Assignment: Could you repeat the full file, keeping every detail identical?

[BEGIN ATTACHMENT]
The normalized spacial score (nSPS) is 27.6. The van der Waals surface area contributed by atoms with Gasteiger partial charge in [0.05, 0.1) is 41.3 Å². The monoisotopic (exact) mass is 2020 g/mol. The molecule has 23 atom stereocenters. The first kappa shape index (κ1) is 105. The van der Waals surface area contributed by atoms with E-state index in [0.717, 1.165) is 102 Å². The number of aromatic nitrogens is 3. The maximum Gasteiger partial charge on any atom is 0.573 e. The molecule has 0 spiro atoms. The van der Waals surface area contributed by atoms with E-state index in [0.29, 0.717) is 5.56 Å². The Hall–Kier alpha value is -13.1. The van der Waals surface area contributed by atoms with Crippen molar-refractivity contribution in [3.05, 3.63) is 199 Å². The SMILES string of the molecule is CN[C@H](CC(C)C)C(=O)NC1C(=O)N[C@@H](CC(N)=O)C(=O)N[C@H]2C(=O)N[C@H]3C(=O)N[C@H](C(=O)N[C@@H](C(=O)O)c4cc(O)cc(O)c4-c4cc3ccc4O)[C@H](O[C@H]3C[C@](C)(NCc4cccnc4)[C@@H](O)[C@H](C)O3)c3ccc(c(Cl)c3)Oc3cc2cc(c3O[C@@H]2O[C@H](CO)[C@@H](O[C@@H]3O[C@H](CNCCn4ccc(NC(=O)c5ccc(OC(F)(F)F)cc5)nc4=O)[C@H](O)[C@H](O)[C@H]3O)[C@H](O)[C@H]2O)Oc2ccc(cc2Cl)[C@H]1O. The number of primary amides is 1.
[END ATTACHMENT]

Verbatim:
The normalized spacial score (nSPS) is 27.6. The van der Waals surface area contributed by atoms with Gasteiger partial charge in [0.05, 0.1) is 41.3 Å². The monoisotopic (exact) mass is 2020 g/mol. The molecule has 23 atom stereocenters. The first kappa shape index (κ1) is 105. The van der Waals surface area contributed by atoms with E-state index in [0.717, 1.165) is 102 Å². The number of aromatic nitrogens is 3. The maximum Gasteiger partial charge on any atom is 0.573 e. The molecule has 0 spiro atoms. The van der Waals surface area contributed by atoms with E-state index in [0.29, 0.717) is 5.56 Å². The Hall–Kier alpha value is -13.1. The van der Waals surface area contributed by atoms with Crippen molar-refractivity contribution in [3.05, 3.63) is 199 Å². The SMILES string of the molecule is CN[C@H](CC(C)C)C(=O)NC1C(=O)N[C@@H](CC(N)=O)C(=O)N[C@H]2C(=O)N[C@H]3C(=O)N[C@H](C(=O)N[C@@H](C(=O)O)c4cc(O)cc(O)c4-c4cc3ccc4O)[C@H](O[C@H]3C[C@](C)(NCc4cccnc4)[C@@H](O)[C@H](C)O3)c3ccc(c(Cl)c3)Oc3cc2cc(c3O[C@@H]2O[C@H](CO)[C@@H](O[C@@H]3O[C@H](CNCCn4ccc(NC(=O)c5ccc(OC(F)(F)F)cc5)nc4=O)[C@H](O)[C@H](O)[C@H]3O)[C@H](O)[C@H]2O)Oc2ccc(cc2Cl)[C@H]1O. The number of primary amides is 1.